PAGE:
BERLIN — Interim findings from a report on the ties between German media conglom Bertelsmann and the Nazi regime have revealed that there were tighter connections than previously known.
The report, which was commissioned by Bertelsmann itself, in an attempt to clarify its corporate history in the wake of a controversial report by a German journalist, was led by the Israeli historian Saul Friedlaender.
One myth dispelled through the findings is the Bertelsmann assertion that the company was shut down in 1944 due to the publishing of religious texts that ran contrary to Nazi beliefs.
According to the report, the company was more likely shut down due to war-time shortages.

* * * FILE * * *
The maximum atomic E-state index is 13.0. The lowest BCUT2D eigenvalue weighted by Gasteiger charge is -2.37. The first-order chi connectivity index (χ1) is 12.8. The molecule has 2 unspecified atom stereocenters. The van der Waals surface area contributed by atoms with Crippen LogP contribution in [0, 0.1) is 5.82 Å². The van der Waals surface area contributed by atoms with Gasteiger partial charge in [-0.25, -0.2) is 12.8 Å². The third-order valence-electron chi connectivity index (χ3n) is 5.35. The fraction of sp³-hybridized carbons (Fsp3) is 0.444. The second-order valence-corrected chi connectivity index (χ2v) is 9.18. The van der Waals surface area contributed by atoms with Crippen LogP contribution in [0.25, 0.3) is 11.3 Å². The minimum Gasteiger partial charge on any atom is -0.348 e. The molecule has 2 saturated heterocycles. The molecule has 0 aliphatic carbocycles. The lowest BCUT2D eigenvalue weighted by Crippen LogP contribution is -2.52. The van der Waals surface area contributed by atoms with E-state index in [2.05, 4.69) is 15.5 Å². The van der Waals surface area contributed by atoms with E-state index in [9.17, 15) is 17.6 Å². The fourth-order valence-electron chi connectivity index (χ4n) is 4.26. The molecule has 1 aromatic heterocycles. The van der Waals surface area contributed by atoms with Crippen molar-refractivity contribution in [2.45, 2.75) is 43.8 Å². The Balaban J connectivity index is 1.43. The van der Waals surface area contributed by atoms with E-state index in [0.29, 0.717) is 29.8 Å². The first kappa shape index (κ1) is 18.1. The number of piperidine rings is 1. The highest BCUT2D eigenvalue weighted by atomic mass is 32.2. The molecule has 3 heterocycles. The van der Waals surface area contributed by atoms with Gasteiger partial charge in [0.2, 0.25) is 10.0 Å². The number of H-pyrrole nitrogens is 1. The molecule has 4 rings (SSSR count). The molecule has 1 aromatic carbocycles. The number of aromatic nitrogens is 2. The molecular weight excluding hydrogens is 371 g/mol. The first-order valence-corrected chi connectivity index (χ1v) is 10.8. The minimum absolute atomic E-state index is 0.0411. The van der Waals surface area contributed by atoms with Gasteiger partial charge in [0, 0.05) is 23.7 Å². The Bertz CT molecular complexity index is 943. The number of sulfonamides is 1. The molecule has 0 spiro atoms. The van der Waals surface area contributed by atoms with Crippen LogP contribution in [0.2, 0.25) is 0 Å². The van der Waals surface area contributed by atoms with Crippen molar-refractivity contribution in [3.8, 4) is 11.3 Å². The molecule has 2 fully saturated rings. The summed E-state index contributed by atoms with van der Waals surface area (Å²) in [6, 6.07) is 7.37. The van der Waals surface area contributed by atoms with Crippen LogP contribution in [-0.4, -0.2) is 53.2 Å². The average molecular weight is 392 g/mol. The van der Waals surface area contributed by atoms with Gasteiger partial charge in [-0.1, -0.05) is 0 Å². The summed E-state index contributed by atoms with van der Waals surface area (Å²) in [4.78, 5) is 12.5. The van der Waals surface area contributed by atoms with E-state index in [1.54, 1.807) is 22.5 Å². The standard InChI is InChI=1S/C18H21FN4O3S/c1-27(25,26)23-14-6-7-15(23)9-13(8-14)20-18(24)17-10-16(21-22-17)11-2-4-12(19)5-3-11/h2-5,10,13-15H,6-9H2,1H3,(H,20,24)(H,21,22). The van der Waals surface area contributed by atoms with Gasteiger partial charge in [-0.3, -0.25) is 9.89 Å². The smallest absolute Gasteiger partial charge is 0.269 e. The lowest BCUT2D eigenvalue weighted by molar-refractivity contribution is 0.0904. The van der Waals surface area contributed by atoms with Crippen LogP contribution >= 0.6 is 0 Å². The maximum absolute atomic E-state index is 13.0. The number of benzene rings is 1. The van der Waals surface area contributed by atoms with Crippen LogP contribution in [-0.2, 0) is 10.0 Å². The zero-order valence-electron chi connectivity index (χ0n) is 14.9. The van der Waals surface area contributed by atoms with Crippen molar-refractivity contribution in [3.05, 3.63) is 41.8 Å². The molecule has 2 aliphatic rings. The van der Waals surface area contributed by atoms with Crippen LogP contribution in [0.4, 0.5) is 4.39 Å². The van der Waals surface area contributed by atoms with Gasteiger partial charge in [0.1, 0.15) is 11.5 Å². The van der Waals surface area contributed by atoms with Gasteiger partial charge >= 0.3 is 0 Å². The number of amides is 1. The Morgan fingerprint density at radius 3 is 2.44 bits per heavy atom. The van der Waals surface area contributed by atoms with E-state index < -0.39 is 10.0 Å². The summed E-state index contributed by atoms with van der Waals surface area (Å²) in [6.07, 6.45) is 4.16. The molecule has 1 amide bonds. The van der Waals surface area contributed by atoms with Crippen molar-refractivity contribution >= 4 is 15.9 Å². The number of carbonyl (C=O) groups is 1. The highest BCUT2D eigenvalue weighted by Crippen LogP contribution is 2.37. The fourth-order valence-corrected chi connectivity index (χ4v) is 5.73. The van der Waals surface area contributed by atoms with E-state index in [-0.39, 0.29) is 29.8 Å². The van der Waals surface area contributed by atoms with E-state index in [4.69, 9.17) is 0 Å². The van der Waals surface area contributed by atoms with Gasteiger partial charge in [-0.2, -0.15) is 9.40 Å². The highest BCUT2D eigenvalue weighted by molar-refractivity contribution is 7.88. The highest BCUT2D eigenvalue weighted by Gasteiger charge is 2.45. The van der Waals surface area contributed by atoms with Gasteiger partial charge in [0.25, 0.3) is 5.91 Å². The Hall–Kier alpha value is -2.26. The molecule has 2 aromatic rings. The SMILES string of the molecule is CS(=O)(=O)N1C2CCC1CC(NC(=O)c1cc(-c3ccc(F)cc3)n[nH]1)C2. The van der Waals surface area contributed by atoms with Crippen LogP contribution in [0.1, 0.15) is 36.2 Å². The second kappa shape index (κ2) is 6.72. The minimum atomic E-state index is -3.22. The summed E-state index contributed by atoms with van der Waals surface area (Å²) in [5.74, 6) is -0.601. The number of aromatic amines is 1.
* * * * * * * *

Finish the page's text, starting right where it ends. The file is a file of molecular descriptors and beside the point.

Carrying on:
Bertelsmann responded by saying it was sorry that this fact was not known before and that, as a result, its corporate history had been, in part, misinterpreted.
According to the report, Bertelsmann provided Hitler’s army with over a quarter of the publications used by soldiers, and thus attained its goal of becoming the biggest provider to the Wehrmacht.
Top-ranked Bertelsmann officials were Nazi party members, and the then-chairman Heinrich Mohn was a backer of the SS.
It remains unclear if this was through necessity. Mohn was not required to swear allegiance to Hitler or be an active party member.
One historian working on the report concluded that Bertelsmann published texts that ran against the Nazi creed, but it also published some that sought solidarity with it.
Bertelsmann said, in a statement, that it regrets not having had the facts earlier.